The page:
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Henry IV's Tomb

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This is Canterbury's only tomb of a monarch.  It holds the remains of Henry IV (1336-1413) who reigned 1399 until his death, and his second wife the Queen Consort Joan of Navarre (1370-1437) - for more on Henry's life and claim to the throne see his biography.  Aged 33 at her wedding, Joan became the oldest Queen Consort to marry a monarch - a record she took from Eleanor of Aquitaine and almost lost to Wallis Simpson. Henry and Joan both have alabaster likenesses which are thought to be realistic. They were designed by Richard Beke and probably created by the Derbyshire firm Pentys and Sutton. They were erected sometime in the 1420s or 1430s (sources differ). Henry's choice of Canterbury as his resting place was known at an early date - it is recorded in his first will of 1409. His reasons are a matter of debate but must surely have included his close association with St Thomas - he was anointed at his coronation service with a phial of holy oil allegedly received by Thomas Becket from the Virgin Mary. There is some irony in the close proximity of Henry's tomb with that of his uncle the Black Prince, whose son (Richard II) Henry supplanted. Henry died in the Jerusalem chamber of Westminster, supposedly fulfilling a prophesy that he would 'die in Jerusalem'. The tomb was opened up in 1832 to check its contents. Henry's features were amazingly well preserved - including his thick matted beard of a deep russet colour.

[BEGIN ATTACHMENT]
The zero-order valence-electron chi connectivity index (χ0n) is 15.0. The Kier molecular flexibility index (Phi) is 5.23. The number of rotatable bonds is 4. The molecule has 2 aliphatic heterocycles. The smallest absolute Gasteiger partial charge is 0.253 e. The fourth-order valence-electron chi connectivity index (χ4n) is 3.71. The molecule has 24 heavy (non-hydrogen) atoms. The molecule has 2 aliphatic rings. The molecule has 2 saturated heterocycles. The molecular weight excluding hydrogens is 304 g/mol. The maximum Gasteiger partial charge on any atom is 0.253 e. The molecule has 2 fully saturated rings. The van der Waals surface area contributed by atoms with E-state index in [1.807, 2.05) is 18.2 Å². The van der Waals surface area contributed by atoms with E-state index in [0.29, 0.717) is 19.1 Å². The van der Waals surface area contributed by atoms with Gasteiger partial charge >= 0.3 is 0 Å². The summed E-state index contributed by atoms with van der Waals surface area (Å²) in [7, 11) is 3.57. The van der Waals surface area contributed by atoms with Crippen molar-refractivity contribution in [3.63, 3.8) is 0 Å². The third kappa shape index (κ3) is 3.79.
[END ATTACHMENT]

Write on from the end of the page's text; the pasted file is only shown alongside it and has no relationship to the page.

What to see:

 

  • two fine alabaster figures with matching canopies (Image 1)

  • the king's wide sleeved-tunic known as a dalmatic, with its embroidered borders and side-slits for pockets

  • his mantle with its clasp (known as a morse)

  • his (and her) crown of oak leaves and fleurs-de-lys

  • the Queen dressed in a costume known as a cotehardie, with scaly creatures at her feet

  • the SS collars worn by both figures

  • the mutilated wooden canopy bearing coats of arms and mottos of the king (Soverayne) and queen (A temperance) (Image 2)

  • images at the head (martyrdom of Thomas Becket) and foot (coronation of the Blessed Virgin) of the tomb (Images 3 and 4)

 

Sources: see standard cathedral sources;  also Saul (2011);  Hilliam (1998);  images of paintings at foot and head of tomb are from Tristram (1951)

 

DL